The most serious question raised is whether glass fibers could cause cancer through inhalation, either during the manufacturing process or while working with the material. Members of the North American Insulation Manufacturers Association (NAIMA) argue this question has been answered through extensive research, and cite experts who assert you have to physically plant a lot of glass fibers into a lab rat's chest cavity to cause cancerous cell growth. Fiberglass particles that are inhaled normally are broken down safely like household dust, studies show.
The problem is getting the government to officially reclassify this material as noncancerous. Until that happens, manufacturers and others worry litigation-weary engineers and architects may shy away from specifying it.
Moving SlowlyPaul Newton calls the slowness of the federal Department of Health and Human Services "your tax dollars at work."
Newton is the manager of advertising and promotions at CertainTeed Corp., Valley Forge, Pa. He and other members of the manufacturing community have been waiting for the reclassification of fiberglass as a noncarcinogen.
In the 1980s, both asbestos and fiberglass were examined for carcinogenic effects. According to Newton, fibers from both materials have been closely examined for carcinogicity.
In 1994, Health and Human Service's National Toxicology Program (NTP, Research Triangle Park, N.C.) listed fiberglass as being "reasonably anticipated to be a human carcinogen" based on animal test data.
Early research of fiberglass that led to its classification as a carcinogen did not use real-world exposure paths, Newton said. "In the original studies that lead to the classification, researchers opened up lab animals and implanted fibers in chest cavities," he said.
In 1999, OSHA and NAIMA, voluntarily agreed on ways to control workplace exposure to avoid irritation. As a result, OSHA agreed not to regulate exposure to fiberglass insulation.
In 2000, the National Academy of Sciences (NAS) reported that among fiberglass manufacturing workers, "glass fibers do not appear to increase the risk of respiratory system cancer."
In 2001, the International Agency for Research on Cancer (IARC) revised its previous classification of glass wool being a possible carcinogen, pointing out that newer man-made fibers have been developed specifically to replace asbestos and other "bio-persistent" products used in home building. (The slow breakdown of those older materials equated to their higher carcinogenic risks, the agency said.)
"Some of these newer materials have now been tested for carcinogenicity and most are found to be noncarcinogenic, or to cause tumours in experimental animals only under very restricted conditions of exposure," stated IARC.
Fiberglass "is currently considered not classifiable as a human carcinogen," stated the American Lung Association (ALA). "Studies done in the past 15 years since the previous report was released do not provide enough evidence to link this material to any [lung] cancer [or mesothelioma] risk."
Mind you, the stuff still itches. People who work with it need to protect their eyes, cover their skin, and wash their work clothes separately from the rest of the family's laundry. They need to change clothes as soon after work as they can.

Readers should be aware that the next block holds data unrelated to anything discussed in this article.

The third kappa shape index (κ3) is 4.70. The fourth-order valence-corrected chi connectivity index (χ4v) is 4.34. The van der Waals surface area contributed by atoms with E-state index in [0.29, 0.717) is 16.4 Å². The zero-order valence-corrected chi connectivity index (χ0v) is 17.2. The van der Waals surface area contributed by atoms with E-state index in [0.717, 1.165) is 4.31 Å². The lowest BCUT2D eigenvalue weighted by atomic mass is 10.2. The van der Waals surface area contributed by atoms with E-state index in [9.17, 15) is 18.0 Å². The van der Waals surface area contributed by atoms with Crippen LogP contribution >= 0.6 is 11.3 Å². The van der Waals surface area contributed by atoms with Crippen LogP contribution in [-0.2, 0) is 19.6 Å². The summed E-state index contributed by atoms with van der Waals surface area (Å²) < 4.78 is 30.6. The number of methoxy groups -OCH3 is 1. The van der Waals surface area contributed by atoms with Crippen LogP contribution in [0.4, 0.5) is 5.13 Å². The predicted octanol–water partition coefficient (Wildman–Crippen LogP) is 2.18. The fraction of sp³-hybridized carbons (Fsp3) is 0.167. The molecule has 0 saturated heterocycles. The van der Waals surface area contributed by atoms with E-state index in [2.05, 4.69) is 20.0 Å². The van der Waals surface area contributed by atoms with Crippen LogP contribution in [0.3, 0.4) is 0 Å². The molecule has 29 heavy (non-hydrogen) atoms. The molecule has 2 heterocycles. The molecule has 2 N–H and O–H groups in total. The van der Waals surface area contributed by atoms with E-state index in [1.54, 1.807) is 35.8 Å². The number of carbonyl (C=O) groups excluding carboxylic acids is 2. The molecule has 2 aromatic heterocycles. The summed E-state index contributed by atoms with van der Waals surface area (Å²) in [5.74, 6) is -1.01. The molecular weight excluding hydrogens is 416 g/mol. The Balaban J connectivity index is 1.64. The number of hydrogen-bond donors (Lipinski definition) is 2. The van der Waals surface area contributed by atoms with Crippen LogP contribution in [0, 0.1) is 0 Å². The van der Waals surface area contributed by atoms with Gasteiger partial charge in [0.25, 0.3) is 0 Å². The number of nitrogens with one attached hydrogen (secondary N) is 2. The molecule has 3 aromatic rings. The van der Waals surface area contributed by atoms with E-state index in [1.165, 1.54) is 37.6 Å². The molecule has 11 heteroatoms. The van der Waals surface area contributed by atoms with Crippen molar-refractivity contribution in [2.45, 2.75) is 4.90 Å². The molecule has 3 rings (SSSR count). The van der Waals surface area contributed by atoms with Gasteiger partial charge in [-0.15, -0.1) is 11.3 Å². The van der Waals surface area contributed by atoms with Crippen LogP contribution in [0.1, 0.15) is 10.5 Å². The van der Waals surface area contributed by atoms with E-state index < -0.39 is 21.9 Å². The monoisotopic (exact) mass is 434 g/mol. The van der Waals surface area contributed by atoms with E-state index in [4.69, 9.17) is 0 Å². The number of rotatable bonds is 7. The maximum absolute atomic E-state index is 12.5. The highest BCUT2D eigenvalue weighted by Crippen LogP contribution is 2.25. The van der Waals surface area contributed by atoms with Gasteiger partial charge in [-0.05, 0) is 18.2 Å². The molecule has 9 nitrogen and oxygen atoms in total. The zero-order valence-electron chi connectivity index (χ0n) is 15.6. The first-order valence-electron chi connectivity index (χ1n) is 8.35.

"Although IARC is located in Europe, the reclassification has not resulted in any changes in the EU because it had already been treated as such under the EU's classification scheme," said Jim Worden, director of corporate communications, environment health and safety, Owens Corning, Toledo, Ohio.
"In the United States, the next step is for the NTP to review the science that IARC considered and decide whether to change its classification, which is currently â€˜reasonably anticipated to be carcinogenic,'" Worden said. "Although that process has already begun, we do not anticipate that it will be completed until 2006. The same research would likely be reviewed at some later date by the state of California" for Proposition 65, the Safe Drinking Water and Toxic Enforcement Act of 1986.
In general, "fiberglass went from possible carcinogen to nonclassifiable, which is a step in the right direction," Worden said. He also pointed out that permissible exposure limits to fiberglass particles have not changed. They remain 1 respirable fiber per cubic centimeter of air.
Sidebar: Handling Fiberglass Without The ItchAccording to the North American Insulation Manufacturers Association (NAIMA), "Fiberglass is now the most thoroughly evaluated insulation material in the market. Scientific evidence demonstrates that fiberglass is safe to manufacture, install, and use when recommended work practices are followed. Following these work practices will help to reduce irritation." These include:
NAIMA also recommends following these safe work practices for handling synthetic vitreous fiber (SVF or fiberglass) products.
Minimize Dust Generation
Maintain Adequate Ventilation
For more information, contact NAIMA, 44 Canal Center Plaza, Ste. 310, Alexandria, VA 22314; 703-684-0084; www.naima.org.
Sidebar: Safe Duct Removal"These recommended practices are applicable for workers removing synthetic vitreous fiber (SVF) products during significant repair or demolition activity," stated the North American Insulation Manufacturers Association (NAIMA). "Additional precautions may be required if workers are also exposed to other products or substances. In such circumstances, more stringent recommendations may apply."
Recommended practices include:
For additional information, contact NAIMA, 44 Canal Center Plaza, Ste. 310, Alexandria, VA 22314; 703-684-0084; 703-684-0427 (fax); www.naima.org.
Publication date: 10/25/2004